VA secretary says agency will cooperate with investigation into veterans crisis line

Department of Veterans Affairs Secretary Denis McDonough sought to
defend the veterans crisis line Wednesday in a letter to the Kansas
senator who has raised concerns with how some veterans are treated after
calling it.

McDonough wrote in the three-page letter to Republican U.S. Sen.
Jerry Moran that the VA “takes any allegations of insufficient care or
service very seriously and will investigate thoroughly.”

“We also want to reaffirm our appreciation and support for
whistleblowers at VA, who raise important issues and help us better
serve our nation’s heroes,” McDonough wrote. “It takes courage to raise
concerns, and we at VA are dedicated to building a culture where every
employee feels empowered and unafraid to do so.”

The Government Accountability Office has opened an investigation
into the veterans crisis line after Moran, the top GOP senator on the
Veterans’ Affairs Committee, asked them to do so in response to multiple
whistleblower allegations of “gross mismanagement.”

McDonough wrote in the letter that he wanted to share additional
information with Moran about why staff members at the veterans crisis
line transfer people to the “callers with complex needs” program. That
process is at the center of Moran’s concerns.

“Callers with complex needs are known callers who display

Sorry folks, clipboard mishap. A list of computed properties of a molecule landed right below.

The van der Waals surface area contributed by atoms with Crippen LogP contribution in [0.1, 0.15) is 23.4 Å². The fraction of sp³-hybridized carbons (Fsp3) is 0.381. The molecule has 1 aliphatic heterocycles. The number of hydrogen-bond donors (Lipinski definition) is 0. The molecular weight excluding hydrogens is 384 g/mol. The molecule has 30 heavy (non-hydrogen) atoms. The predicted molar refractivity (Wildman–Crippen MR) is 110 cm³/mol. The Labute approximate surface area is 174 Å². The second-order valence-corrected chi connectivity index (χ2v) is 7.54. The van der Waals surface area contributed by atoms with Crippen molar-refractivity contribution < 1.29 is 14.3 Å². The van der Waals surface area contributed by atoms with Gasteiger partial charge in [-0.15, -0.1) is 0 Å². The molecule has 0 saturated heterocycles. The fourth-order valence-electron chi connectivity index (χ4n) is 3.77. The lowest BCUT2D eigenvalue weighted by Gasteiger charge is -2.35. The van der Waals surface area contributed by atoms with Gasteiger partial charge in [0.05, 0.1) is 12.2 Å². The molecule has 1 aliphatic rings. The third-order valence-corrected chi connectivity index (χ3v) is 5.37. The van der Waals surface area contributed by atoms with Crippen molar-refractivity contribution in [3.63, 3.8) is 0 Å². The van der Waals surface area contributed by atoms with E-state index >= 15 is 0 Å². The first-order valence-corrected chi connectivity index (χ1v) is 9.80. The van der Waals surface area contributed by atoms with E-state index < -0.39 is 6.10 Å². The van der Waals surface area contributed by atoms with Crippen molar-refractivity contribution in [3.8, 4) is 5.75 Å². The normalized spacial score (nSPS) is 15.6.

inappropriately abusive behavior (e.g. cursing at responders or being
racist toward responders); sexual behavior; or high-frequency calling
for a purpose other than crisis support (e.g. calling VCL hundreds of
times per day),” McDonough wrote.

“Oftentimes, these callers are not veterans — or those calling on
behalf of veterans — and can take up resources that would normally be
used to serve veterans in immediate crisis,” McDonough added.

The complex needs program, he wrote, was established in the spring of
2018 and consists of more than 100 staff who receive 32 hours of
training on “behavior-shaping, boundary-setting and coaching.”

“In the rare situation that we come close to capacity for (callers
with complex needs) callers during any shift, we will add staff to that
shift, using overtime and other tools,” McDonough wrote.

Sometimes people transferred to the callers with complex needs unit
will receive a “selectively delayed response,” which McDonough wrote is a
“best practice” that can help those people “modify their behavior by
pausing their engagement with a responder.”

“While engaged in a delay, the caller hears a caring message about
why they are waiting for a response, how to shape their behavior to be
removed from a hold, and what to do if in crisis,” McDonough wrote.
“Crucially, there is always an option for these callers to connect to
support immediately if they are experiencing an urgent crisis, and these
callers are neither placed on indefinite holds nor involuntarily

Those callers also have “extensive records” within the veterans
crisis line, meaning that even if they are disconnected from the call
for any reason, there is “no break in record retention.”